2) Sort out proper I/O management, tablespaces, clean partitioning all that stuff. MySQL has improved a lot on this point over the last 12 months. But more work is needed, especially if they are planning on selling MySQL powered Thumpers.
3) 100% solid transactional support. MVCC would be fun. I've seen a few to many transactional problems in MySQL. Some sort of logging/undo/redo system is needed.

On top of that I wouldn't mind a clean hot-backup tool, requires proper transactional support (with something like SCN's etc), 3rd party scripting language support (PgPerl anyone?).

That's about 250.000 RnD hours, go get busy!

Oracle buys BEA
This is most likely very good news. I'm a big fan of the Oracle database (duh) and a fan of Weblogic Application Server.
What I'm not a big fan of is Oracle Application Server (oc4j).
I hope Oracle realize that Weblogic is the superior product and works with Weblogic as the front runner and port oc4j features to Weblogic and not the other way around. I doubt that will be the case though. If not, I hope they don't kill off Weblogic any time soon.

Hmm, that's all for now.

Websphere ND dmgr permission problems


Ran in to a really weird problem with one of our Websphere 6.1 Network deployment setups yesterday and as I couldn't find one single page about the problem in google I thought I'd blog it.
I'm not much of a Websphere admin but managed to fix it after a while.

The problem started when a datasource was updated and all of the sudden all node agents stopped trusting the deployment manager (dmgr). Syncing the nodes failed and hence pretty much everything failed to restart / deploy. Running servers where fine though.
We got this message in the logs:
[1/17/08 13:30:52:020 GMT] 00000028 RoleBasedAuth A   SECJ0305I: 
The role-based authorization check failed for admin-authz operation
The user UNAUTHENTICATED (unique ID: unauthenticated) was not granted
any of the following required roles: administrator.
My best guess is that node agent configuration was corrupted in some way.
How do you fix the problem then?
Fairly easy actually.
# Stop all node-agents that seem broken (that would probably be all of them!).
# Go to the node agents bin directory on the node (usually something like $WAS_HOME/profiles//bin/).
# Manually sync the node with, point to the SOAP connector (default is 8879) on the DMGR server. See example
./ dmgrhost 8879 -username websphere -password webfear
# Start the node agent and verify that the logs are happy. Kick off a cell sync from dmgr. You should see entries similar to this in the logs:
[17/01/08 16:14:59:872 GMT] 0000002f NodeSyncTask  A   ADMS0003I: 
The configuration synchronization completed successfully.

Solaris Express on a Toshiba Satellite Pro A200


I bought myself one of those cheap laptops the other month. I needed a small machine for testing and since laptops are just as cheap (if not cheaper) as desktops these days I got a laptop.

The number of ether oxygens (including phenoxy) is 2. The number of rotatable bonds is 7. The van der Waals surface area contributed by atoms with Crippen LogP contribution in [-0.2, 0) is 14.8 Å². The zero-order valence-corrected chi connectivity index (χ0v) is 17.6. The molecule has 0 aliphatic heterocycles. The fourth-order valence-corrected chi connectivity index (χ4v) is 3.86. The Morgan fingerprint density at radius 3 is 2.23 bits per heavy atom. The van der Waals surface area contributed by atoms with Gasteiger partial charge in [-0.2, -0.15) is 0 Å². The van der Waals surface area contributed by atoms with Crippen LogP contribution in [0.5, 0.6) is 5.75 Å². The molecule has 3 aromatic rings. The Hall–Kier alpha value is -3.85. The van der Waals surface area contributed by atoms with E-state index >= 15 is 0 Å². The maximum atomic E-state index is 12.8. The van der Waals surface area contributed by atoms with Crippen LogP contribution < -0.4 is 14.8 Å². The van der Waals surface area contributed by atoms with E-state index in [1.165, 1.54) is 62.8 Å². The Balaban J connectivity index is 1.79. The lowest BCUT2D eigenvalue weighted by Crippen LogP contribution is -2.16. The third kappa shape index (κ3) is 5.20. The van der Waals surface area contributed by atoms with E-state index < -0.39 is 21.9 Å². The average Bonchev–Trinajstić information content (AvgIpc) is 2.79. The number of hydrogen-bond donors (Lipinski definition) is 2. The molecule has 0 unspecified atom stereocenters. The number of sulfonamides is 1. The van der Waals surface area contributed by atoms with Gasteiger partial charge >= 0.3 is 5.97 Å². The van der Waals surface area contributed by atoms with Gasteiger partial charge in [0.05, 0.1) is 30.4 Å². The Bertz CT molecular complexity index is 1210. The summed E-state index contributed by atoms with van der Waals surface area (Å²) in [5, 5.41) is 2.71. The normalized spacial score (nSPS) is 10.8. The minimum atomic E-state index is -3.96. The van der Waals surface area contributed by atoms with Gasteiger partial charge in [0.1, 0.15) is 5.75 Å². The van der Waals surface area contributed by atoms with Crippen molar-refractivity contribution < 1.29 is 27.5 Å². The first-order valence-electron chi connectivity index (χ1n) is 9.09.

The machine came with Vista but I wanted to triple boot Vista, Ubuntu and Solaris Express Community Edition.

  • Use diskmgmt.msc in Vista to shrink the partition the machine came with, Windows can do this natively so there is no need to use Partition Magic or similar tools. Create at least three new partitions. One for Solaris, one for Linux and one for Linux swap.
  • Secondly install Solaris, boot off the CD and go through the basic installer. The widescreen resolution worked out of the box (as usual). Do a full install, spending time "fixing" a smaller installer is just annoying. Solaris will install it's grub boot loader on both the MBR and superblock (on the Solaris partition). It probably makes sense to leave a large slice unused so it can be used with ZFS after the installation is done.
  • Install Ubuntu. Nothing simpler than that.
  • Edit Ubuntu's grub menu config (/boot/grub/menu.lst) to include Solaris. Simply point it to the Solaris parition (hd0,2 for me). Add these lines at the end of the file.
    title Solaris
    root (hd0,2)

I had to install the gani NIC driver in Solaris to get the Ethernet card working and the Open Sound System sound card driver to get sound working.
The Atheros WiFi card is supposed to be supported but I couldn't get it to work, even after adding the pci device alias to the driver. I'll post an update if I get it to work.

Solaris 10 on Dell PowerEdge 1950 and 2950


I probably get an email every couple a weeks about this one, not sure why.
E-mails regarding something in Solaris not working on Dell PowerEdge 9th gen servers.

For any device driver related issues with Solaris on x86, the first resource to check if you run in to trouble is the Sun HCL, the 'hardware compatability list'.
Solaris 10 works fine on most Dell boxes, but some need NIC or HBA drivers.

For a Dell 2950 that tells us that Solaris works, from release 11/06 upwards, it also tells us to download the ethernet driver here and the MegaRAID SAS driver here.

NB, the Sun HCL does not mention the new 'III' series 9-gen server yet. I would guess they are working on as Sun and Dell recently partenered to provide better Solaris support. The PERC6 card may need some new drivers.

Converting MySQL "on update current_timestamp" to Oracle


Another short simple SQL for all out there in the process of converting old MySQL schemas to Oracle.

MySQL has got a built in feature to automatically update a column to the current timestamp whenever the row is updated, just by using the default-clause. The "on update current_timestamp" feature can be quite handy if you have lazy developers who can't be bothered writing full insert statements. :)